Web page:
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Martin Luther

Martin Luther

Christoph Werner

Translation by Christoph Werner (Weimar, Thuringia) and Michael Leonard (Petaluma, California)

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Martin Luther (1483-1546) is such an unparalleled figure in German, European and world history that it is difficult to do him justice in a short article.

After entering the monastery of the Hermits of St. Augustine in Erfurt (and later in Wittenberg), Luther was tortured almost to death by the question “how can I obtain God’s grace?” And what he had seen and experienced later in his travels to Rome only intensified that concern. For him and many people of his time the answer to that question was of such an importance that it can hardly be comprehended today. Was not the threat looming over Christianity that if one failed to obtain God's grace, eternal damnation, eternal agony in the fire of hell, eternal isolation from God would be the consequence? For the people at that time the danger was as real and as vivid as depicted in the religious images that could be seen inside and outside churches and public buildings. So it is not to be wondered that the Christians were prepared to do virtually anything to secure salvation, and the Church used this fear in wielding its power, which completely permeated everyday life as well as the whole late medieval society.

Luther's divergence from the teachings of the Catholic church grew with time. In the preface to the Latin edition of his collected writings, written one year before his death, he described his “tower experience“ as the decisive event that led him to a new understanding of man's relationship with God. In the south tower of the Augustinian monastery in Wittenberg he had brooded over the problem of reconciliation with God. Enlightenment came to him after a long inner conflict, in which he agonized, even despaired, over his inability to adequately live up to his Christian responsibility to perform good works. While meditating on The Letter of Paul to the Romans (1:17 and 3: 23-28), in which the Apostle declares, “For in it [i.e., the gospel] the righteousness of God is revealed through faith for faith: as it is written, ‘He who through faith is righteous shall live'”, Luther experienced an illumination that he later described as a kind of conversion. “It was as if the very gates of heaven had opened before me,” he wrote. He came to the conclusion that humans can contribute nothing to their salvation: Salvation is, fully and completely, a work of divine grace. Good works are the obvious consequence of God's acceptance of man's faith, not its prerequisite.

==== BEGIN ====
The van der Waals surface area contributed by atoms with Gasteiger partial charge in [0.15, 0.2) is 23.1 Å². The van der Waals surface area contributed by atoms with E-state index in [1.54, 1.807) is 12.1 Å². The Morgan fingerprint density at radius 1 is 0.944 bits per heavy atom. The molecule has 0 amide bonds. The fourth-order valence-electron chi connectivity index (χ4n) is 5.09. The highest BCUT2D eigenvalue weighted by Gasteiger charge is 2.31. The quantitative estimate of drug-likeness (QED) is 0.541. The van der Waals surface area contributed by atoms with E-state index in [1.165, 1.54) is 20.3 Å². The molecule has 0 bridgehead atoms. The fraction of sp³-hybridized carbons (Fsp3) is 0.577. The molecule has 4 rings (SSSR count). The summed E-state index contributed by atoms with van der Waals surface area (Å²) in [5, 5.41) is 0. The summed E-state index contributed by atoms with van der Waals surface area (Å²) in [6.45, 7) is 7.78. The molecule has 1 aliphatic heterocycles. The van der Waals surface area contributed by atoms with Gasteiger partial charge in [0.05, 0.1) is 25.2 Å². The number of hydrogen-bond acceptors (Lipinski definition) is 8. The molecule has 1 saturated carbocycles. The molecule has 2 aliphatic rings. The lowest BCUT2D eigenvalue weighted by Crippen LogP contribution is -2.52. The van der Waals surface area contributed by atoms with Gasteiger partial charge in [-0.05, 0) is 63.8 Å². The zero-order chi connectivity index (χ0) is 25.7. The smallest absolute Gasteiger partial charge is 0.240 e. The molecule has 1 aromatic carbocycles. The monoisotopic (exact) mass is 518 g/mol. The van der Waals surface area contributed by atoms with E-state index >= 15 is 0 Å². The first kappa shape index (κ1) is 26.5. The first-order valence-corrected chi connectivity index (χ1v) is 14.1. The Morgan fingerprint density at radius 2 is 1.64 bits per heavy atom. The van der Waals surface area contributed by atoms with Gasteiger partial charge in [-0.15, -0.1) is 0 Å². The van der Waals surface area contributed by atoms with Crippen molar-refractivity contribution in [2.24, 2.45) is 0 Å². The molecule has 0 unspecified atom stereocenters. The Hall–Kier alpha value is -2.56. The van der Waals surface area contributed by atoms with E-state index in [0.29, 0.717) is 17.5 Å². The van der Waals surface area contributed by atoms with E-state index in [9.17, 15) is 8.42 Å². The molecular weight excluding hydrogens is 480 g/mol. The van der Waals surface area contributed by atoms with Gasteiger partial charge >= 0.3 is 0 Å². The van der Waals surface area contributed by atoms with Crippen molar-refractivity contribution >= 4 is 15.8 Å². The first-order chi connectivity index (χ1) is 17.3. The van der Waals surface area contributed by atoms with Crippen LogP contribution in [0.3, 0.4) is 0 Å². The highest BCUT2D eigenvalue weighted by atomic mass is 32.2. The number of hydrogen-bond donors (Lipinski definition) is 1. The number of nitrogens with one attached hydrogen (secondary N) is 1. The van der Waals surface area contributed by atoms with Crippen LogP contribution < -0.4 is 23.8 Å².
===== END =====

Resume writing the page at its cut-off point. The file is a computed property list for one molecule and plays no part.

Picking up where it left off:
Luther explained Paul's doctrine of justification in his Heidelberg Disputation of 1518 in the following way: God's love does not find anything lovable in the humans, but creates it. God does not love the sinner because he is beautiful, but the sinner becomes beautiful through God's love.

Such opinions were bound to meet with the strongest opposition of the Church and evoke corresponding countermeasures. On the 3rd of January 1521 Luther was excommunicated by the bull Decet Romanum Pontificem (It Pleases the Roman Pontiff) of Pope Leo X.

In the course of his reformatory work Luther became a figure of national reputation, literally igniting the desire of the people, particularly the peasants - ­ who at the time were held in a religious and political feudal servitude - to such a degree that it eventually brought about Luther’s own resistance, who feared that the uproar would endanger his reformation.